But Warren's reaction doesn't appear to be changing any Cherokee minds. The organizers of the letter, including genealogist Twila Barnes, professor Joseph M. Pierce, scholar Daniel Heath Justice and award-winning journalist Rebecca Nagle, have called the response inadequate because they believe it fails to address the underlying critique.
"She's holding onto a story that not only has zero basis in reality, but is based White supremacy and Indigenous erasure," Nagle, who recently won American Mosiac Journalism Prize for her coverage of a major tribal sovereignty case, wrote on social media.
Of the candidates still in the race, Klobuchar also has released an Indian Country platform. In it, she vows to ensure tribes are consulted on issues that affect them, to address the crisis of missing and murdered Indigenous women and invest in infrastructure in tribal communities, among other pledges.
"Senator Klobuchar has long advocated for the Violence Against Women’s Act Reauthorization and is a strong supporter of Savanna’s Act to address violence against Native American people, particularly women and children," the candidate's policy reads. "She authored and introduced the Tribal Adoption Parity Act to bring parity to tribal government for the adoption tax credit and she has introduced bills that would expand broadband deployment and adoption in consultation with tribal governments."
Bloomberg, who led New York City for three terms, has a comprehensive Indian policy as well. He outlines a number of proposals, many of them focusing on improving economic, educational and social conditions among the first Americans.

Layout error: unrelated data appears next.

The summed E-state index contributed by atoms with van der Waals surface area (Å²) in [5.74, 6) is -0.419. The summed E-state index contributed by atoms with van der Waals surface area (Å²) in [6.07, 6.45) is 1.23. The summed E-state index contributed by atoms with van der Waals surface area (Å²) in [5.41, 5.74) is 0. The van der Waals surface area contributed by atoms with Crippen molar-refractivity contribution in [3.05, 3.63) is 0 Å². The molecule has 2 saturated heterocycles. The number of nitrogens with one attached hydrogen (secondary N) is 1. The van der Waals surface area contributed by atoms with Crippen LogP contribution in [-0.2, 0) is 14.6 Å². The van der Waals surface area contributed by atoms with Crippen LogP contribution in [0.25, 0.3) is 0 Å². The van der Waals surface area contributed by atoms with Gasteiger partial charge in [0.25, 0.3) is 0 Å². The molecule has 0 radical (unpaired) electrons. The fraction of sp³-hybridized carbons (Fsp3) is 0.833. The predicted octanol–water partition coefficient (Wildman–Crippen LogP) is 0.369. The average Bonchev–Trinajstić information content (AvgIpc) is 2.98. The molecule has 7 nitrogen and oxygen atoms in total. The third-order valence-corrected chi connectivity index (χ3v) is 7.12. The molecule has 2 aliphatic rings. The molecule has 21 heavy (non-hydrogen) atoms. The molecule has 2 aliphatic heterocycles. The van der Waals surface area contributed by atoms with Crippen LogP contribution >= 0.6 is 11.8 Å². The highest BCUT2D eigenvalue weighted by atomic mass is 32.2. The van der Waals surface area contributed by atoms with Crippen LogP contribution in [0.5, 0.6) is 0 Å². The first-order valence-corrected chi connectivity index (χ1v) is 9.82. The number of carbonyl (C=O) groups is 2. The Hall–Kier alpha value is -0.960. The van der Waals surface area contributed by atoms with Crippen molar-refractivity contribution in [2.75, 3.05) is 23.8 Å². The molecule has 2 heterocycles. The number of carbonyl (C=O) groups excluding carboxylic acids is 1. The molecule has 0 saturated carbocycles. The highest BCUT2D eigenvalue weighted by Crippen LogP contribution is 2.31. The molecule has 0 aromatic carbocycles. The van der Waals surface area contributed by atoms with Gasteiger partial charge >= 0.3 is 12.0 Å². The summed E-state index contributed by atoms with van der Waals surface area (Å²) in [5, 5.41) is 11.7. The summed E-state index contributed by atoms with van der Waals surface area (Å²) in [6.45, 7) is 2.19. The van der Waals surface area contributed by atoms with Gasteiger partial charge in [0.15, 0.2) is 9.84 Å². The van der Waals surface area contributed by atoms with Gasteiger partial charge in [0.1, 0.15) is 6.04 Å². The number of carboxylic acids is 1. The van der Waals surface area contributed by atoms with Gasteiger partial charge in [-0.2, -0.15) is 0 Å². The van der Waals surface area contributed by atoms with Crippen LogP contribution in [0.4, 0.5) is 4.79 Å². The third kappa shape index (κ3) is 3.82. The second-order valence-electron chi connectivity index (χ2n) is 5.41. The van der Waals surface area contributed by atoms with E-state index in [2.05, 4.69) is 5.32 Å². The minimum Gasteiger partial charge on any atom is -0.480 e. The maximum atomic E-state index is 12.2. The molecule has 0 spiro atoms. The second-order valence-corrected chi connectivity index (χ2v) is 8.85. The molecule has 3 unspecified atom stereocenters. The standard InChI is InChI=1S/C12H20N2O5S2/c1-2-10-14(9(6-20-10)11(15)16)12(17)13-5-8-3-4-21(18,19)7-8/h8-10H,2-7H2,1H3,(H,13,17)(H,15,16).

“Mike Bloomberg’s plan to uphold tribal sovereignty and improve the lives of Native Americans is achievable and long overdue,
Chief Geoffrey Standing Bear of the Osage Nation said in support of a platform released last Thursday. "He will reaffirm Indian Country land rights, upgrade our infrastructure and combat environmental injustice. He’ll elevate tribal authority and protect Native American women and girls. He will fully fund the Indian Health Services and will enhance economic and educational opportunities for tribal members."
Despite his current pledges, Bloomberg was a major player in efforts to diminish tribal economies by going after tobacco businesses that operate on Indian lands. After filing a lawsuit against Indian smoke shops, he called on the governor of New York to take a harsh stance toward such retailers by forcing them to pay taxes to the state.
"You know, get yourself a cowboy hat and a shotgun," Bloomberg said on a radio show in August 2010. "If there's ever a great video, it's you standing in the middle of the New York State Thruway saying, you know, 'Read my lips: The law of the land is this and we're going to enforce the law.'"
Bloomberg later won an injunction against retailers on the Poospatuck Reservation, which is home to the Unkechaug Indian Nation, whose sovereign rights are recognized in state law. But that didn't stop him from sending undercover agents to the reservation, even though it lies outside New York City limits.
The Super Tuesday primaries include California, Minnesota and Oklahoma, all states with significant Indian Country populations. A huge chunk of delegates are up for grabs, representing 34 percent of pledged delegates, according to Ballotpedia, a non-partisan encyclopedia of American politics and elections.